Constructed in the late 1940s, it was established to narrow the divide between the poor and the well off. The social experiment ended in disaster. Just a stone’s throw from the financial district where billions of dollars flow every day, Regent Park was once described by a local newspaper this way: “Living here is like getting kicked in the teeth.” The area has been gentrified in recent years and now includes mixed income housing, but back in the day it epitomized the dead end street for the disenfranchised. Glen’s 83-year-old grandmother still lives in Regent Park, but when he comes back to visit in the summer he couch surfs at the homes and apartments of his old friends in the area. He’s used to that, since he moved about 50 times when he was a kid, by his estimation, including foster homes.

Glen’s cellphone rings as he sips his coffee. It’s his younger half-brother, Troy Metropolit. As the two make plans, Glen says his brother’s name at the end of every sentence. “So, what time are you free, Troy?” “Should I pick you up at your girlfriend’s place, Troy?” The name sounds foreign coming from his mouth, given Glen just saw his brother in June for the first time in 16 years, when he was 25 and Troy 22.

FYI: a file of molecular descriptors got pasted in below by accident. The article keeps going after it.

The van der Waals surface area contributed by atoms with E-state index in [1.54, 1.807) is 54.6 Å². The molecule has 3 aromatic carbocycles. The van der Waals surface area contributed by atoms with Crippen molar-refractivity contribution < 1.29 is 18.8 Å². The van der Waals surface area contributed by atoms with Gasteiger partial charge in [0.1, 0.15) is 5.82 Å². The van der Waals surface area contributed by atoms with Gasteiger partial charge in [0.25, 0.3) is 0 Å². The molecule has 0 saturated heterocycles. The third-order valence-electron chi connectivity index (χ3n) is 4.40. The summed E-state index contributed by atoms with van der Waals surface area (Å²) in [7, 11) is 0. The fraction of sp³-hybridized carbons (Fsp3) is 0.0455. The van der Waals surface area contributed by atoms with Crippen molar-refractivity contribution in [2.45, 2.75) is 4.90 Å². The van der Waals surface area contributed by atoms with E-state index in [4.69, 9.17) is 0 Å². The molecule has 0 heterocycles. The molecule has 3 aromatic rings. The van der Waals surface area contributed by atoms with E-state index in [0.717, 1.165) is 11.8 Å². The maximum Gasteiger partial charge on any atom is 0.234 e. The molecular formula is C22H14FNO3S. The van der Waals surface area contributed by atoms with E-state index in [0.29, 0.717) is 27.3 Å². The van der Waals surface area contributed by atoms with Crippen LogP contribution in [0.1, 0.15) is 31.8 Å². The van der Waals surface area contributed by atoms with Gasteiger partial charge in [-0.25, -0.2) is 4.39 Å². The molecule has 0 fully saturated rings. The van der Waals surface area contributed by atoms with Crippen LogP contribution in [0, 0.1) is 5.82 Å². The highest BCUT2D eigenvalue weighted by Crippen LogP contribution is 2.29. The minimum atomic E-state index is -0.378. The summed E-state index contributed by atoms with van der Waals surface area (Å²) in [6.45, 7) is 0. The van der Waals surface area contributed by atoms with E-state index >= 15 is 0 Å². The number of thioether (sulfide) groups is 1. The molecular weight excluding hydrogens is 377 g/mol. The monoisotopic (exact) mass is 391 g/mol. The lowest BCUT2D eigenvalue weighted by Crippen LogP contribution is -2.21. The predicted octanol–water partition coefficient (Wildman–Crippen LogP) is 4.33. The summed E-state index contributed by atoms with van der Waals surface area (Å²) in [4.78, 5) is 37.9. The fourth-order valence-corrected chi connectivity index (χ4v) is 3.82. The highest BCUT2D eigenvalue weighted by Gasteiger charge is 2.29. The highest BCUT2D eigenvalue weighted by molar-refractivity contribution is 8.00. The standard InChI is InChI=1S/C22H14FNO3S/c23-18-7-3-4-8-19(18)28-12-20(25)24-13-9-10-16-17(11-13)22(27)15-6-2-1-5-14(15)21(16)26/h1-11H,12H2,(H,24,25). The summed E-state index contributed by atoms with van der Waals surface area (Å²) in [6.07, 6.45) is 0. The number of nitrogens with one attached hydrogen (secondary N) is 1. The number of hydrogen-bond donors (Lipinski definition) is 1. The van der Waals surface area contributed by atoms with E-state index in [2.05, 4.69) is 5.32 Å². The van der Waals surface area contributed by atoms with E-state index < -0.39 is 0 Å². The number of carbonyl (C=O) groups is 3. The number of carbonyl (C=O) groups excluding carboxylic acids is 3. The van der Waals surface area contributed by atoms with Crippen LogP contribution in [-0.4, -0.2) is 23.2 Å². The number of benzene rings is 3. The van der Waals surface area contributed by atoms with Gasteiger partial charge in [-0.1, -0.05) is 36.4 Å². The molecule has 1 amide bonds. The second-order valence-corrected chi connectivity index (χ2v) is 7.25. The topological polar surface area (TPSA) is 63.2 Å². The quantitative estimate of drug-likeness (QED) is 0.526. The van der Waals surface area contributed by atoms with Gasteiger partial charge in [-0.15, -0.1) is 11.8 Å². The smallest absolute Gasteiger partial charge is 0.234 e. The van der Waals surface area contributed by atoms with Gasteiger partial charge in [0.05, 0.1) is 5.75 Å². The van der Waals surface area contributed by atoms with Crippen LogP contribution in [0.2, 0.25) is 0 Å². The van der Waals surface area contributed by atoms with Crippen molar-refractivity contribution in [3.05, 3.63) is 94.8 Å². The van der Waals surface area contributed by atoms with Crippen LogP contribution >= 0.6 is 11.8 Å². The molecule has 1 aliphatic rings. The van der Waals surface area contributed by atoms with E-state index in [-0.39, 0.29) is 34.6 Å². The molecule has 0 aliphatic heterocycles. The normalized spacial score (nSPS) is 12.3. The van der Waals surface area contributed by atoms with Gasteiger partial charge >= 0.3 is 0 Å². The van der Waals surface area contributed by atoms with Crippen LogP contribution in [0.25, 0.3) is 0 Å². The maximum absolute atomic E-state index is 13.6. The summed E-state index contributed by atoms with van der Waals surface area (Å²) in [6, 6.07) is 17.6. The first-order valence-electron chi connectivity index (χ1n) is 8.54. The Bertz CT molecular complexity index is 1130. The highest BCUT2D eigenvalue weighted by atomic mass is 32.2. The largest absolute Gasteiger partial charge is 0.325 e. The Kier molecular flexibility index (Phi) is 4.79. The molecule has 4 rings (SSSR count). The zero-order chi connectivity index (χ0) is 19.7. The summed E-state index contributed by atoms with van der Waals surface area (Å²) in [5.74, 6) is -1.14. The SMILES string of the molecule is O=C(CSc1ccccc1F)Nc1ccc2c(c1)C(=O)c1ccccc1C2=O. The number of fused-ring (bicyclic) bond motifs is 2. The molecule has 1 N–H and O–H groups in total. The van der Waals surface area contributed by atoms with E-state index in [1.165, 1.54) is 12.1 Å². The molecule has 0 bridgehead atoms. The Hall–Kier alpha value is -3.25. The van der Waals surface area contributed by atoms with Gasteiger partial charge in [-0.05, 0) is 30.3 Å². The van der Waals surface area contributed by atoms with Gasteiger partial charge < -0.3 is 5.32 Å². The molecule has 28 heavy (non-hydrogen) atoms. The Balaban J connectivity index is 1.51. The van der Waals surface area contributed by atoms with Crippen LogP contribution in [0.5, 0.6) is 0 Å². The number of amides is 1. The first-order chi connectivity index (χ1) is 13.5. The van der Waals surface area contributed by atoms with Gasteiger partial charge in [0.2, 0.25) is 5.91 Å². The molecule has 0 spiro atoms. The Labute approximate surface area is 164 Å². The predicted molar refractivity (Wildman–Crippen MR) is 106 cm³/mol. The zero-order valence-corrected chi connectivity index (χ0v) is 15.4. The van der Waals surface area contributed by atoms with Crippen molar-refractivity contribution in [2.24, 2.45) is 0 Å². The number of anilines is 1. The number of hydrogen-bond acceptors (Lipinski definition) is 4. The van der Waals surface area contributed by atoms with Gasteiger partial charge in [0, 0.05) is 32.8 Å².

“I can’t believe I can just pick up the phone and talk to him whenever I want to,” he says. Read more

Eddie Lack absolutely robs Jakub Vrana with toe save in pre-season action

Jared Clinton
Eddie Lack makes a toe save on Jakub Vrana (via NHL/YouTube)

For the third consecutive season, goaltender Eddie Lack is entering the season as one of the better backup goaltenders in the league but has a veteran starter who he’ll have to beat out if he wants the No. 1 job. If style points count for anything, Lack might have gotten himself a slight lead on Hurricanes starter Cam Ward to start the pre-season.

Early in the second frame of Carolina’s pre-season opener against the Washington Capitals, Lack was caught moving the opposite direction on a beautiful pass across the ice by Stanislav Galiev to Jakub Vrana. With Lack out of position, the 19-year-old Vrana patiently pulled the puck across the crease and opened up the entire right side of the goal.